A press conference in New York this week for “Hitman Agent 47,” a film set for release on Aug. 21, 2015, became a bit heated when Zachary Quinto was offended by the first question posed by a reporter from the Boston Herald. Check out the exchange below, along with other comments about the film by Quinto, actors Rupert Friend and Hannah Ware, and director Aleksander Bach.
Reporter: First, for the three actors, what you felt were the biggest challenges for your roles? And for Zachary Quinto especially … as an out actor, do you find that you are the go-to guy for gay roles, and in that sense, do you see your assassin here as gay?
Publicist moderator: Can we start with the first question first for everyone?
Reporter: Yes, what you thought were your biggest challenges.
Quinto: Clearly, you thought it was being gay. I just don’t see the correlation. That’s a leap that I would never take. I feel like the separation between who we are as actors and the characters we play is what makes the whole thing interesting. So, that to me, is an outdated mode of thinking – the one that you just presented to me. So, I don’t really have an answer for you there…. Weird question, my friend.
But the biggest challenge, I think, in this film – the stamina, the action, keeping everything at the level that it needs to be at in order to stay engaged with one another was a challenge that we were all happy to meet. It was good fun to work with these two.
Rupert Friend: Yeah, did you think that Hitman was gay?
Reporter: I don’t know. You could say that these two guys were having this sort of homoerotic dance…. [Laughter]
Quinto: It’s a bizarre way of thinking. We need to move on.
Moderator: Yeah. Hannah?
Hannah Ware: Yeah, so … I’m a bit distracted. [Laughter] It was a very physical role for all of us…. And the human component is what really brings the film to life and makes it not just a crossover from it being based on a video game…. It’s extremely well-written, and we have some multi-faceted characters.
Quinto [back to the reporter]: What outlet do you write for?
Reporter: The Boston Herald.
Quinto: I just realized, sorry, I can’t move on from the fact that … I do, I find it really borderline offensive that you would make this leap and ask that question. I find it really as a journalist sort of perpetuates these modes of thinking that have done nothing but hinder people’s progress in the world and in our industry. So, I think you have to be a little bit more mindful of how you talk to people and ask them questions because it doesn’t really make any sense.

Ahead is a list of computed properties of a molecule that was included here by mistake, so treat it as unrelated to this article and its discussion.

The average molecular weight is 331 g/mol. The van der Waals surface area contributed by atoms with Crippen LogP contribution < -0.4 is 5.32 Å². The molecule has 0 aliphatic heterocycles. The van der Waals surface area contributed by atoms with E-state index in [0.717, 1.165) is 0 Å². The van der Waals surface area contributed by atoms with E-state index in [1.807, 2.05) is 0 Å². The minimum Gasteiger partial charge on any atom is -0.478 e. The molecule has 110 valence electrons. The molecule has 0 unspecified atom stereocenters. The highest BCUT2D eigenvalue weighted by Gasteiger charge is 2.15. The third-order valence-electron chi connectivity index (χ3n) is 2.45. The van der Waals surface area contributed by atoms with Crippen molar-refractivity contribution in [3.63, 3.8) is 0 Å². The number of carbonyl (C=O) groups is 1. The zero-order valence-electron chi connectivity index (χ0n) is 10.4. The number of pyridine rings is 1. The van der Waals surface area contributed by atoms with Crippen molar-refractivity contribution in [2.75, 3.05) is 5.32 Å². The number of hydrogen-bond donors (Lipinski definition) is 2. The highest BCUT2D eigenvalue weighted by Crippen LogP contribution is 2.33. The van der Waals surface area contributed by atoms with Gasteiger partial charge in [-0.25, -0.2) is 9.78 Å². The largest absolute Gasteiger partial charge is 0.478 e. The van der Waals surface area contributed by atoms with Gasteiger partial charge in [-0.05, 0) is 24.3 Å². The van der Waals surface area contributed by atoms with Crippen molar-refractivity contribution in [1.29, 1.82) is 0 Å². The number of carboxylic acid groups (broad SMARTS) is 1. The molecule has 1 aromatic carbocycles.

Reporter: There is this idea, though, that some people think that it’s best or it’s wonderful when gay actors can play gay roles whereas straight actors have always played gay roles. And it is sort of uncharted territory to have a star who is an out actor.
Quinto: OK, but that’s a different question and that’s a different point. And that’s something that I could engage you on, but to just take the leap to ask me whether or not because I’m gay as an actor, the character’s gay – that’s where I find the offense, so it’s good to move on from it. I just think it was important to clarify it, and thank you for indulging that.
On the challenges of translating a video game into a film:
Aleksander Bach: I think to make this successful, if you do game adaptation, what you need first of all – it doesn’t matter if it’s a video game or not – you need a great story, and you need great characters, and you need great actors to bring it to life. When you have this and you combine it with great action and something which feels fresh, then you have a chance to put the puzzle together in a very nice way and that you create something which feels right.
I think that’s the most important thing that you have great characters that you care for. When it’s based on this game, on Hitman, and you have this cold assassin Agent 47, you also need to care for this guy. When he’s just too cold, it doesn’t work.
On whether they think an engineered hitman in the real world would be effective:
Ware, after all the guys stop and look at her: Thanks, guys! You should answer it, Rupert Hitman.
Friend: Well, I remember we were talking about it the other night. You had some interesting thoughts.
Ware: When was that?